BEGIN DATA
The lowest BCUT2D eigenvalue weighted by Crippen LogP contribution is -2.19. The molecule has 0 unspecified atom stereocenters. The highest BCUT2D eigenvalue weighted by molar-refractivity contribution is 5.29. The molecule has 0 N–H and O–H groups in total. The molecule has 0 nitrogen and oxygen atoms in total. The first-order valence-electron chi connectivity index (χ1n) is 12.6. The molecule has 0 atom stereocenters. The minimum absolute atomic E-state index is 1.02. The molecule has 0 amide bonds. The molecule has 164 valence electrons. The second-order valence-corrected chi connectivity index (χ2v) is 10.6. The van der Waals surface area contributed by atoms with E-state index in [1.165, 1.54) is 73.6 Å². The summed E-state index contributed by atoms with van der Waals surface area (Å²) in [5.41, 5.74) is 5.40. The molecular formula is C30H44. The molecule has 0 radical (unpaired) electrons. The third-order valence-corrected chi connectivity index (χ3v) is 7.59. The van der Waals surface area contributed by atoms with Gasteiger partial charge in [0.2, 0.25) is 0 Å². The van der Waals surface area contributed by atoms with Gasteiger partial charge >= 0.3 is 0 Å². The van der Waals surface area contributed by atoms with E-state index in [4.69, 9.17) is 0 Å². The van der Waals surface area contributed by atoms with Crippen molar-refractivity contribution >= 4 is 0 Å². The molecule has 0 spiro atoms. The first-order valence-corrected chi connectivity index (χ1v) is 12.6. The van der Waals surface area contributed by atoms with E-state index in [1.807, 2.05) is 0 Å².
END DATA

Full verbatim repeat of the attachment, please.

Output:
The lowest BCUT2D eigenvalue weighted by Crippen LogP contribution is -2.19. The molecule has 0 unspecified atom stereocenters. The highest BCUT2D eigenvalue weighted by molar-refractivity contribution is 5.29. The molecule has 0 N–H and O–H groups in total. The molecule has 0 nitrogen and oxygen atoms in total. The first-order valence-electron chi connectivity index (χ1n) is 12.6. The molecule has 0 atom stereocenters. The minimum absolute atomic E-state index is 1.02. The molecule has 0 amide bonds. The molecule has 164 valence electrons. The second-order valence-corrected chi connectivity index (χ2v) is 10.6. The van der Waals surface area contributed by atoms with E-state index in [1.165, 1.54) is 73.6 Å². The summed E-state index contributed by atoms with van der Waals surface area (Å²) in [5.41, 5.74) is 5.40. The molecular formula is C30H44. The molecule has 0 radical (unpaired) electrons. The third-order valence-corrected chi connectivity index (χ3v) is 7.59. The van der Waals surface area contributed by atoms with Gasteiger partial charge in [0.2, 0.25) is 0 Å². The van der Waals surface area contributed by atoms with Gasteiger partial charge >= 0.3 is 0 Å². The van der Waals surface area contributed by atoms with E-state index in [4.69, 9.17) is 0 Å². The van der Waals surface area contributed by atoms with Crippen molar-refractivity contribution >= 4 is 0 Å². The molecule has 0 spiro atoms. The first-order valence-corrected chi connectivity index (χ1v) is 12.6. The van der Waals surface area contributed by atoms with E-state index in [1.807, 2.05) is 0 Å².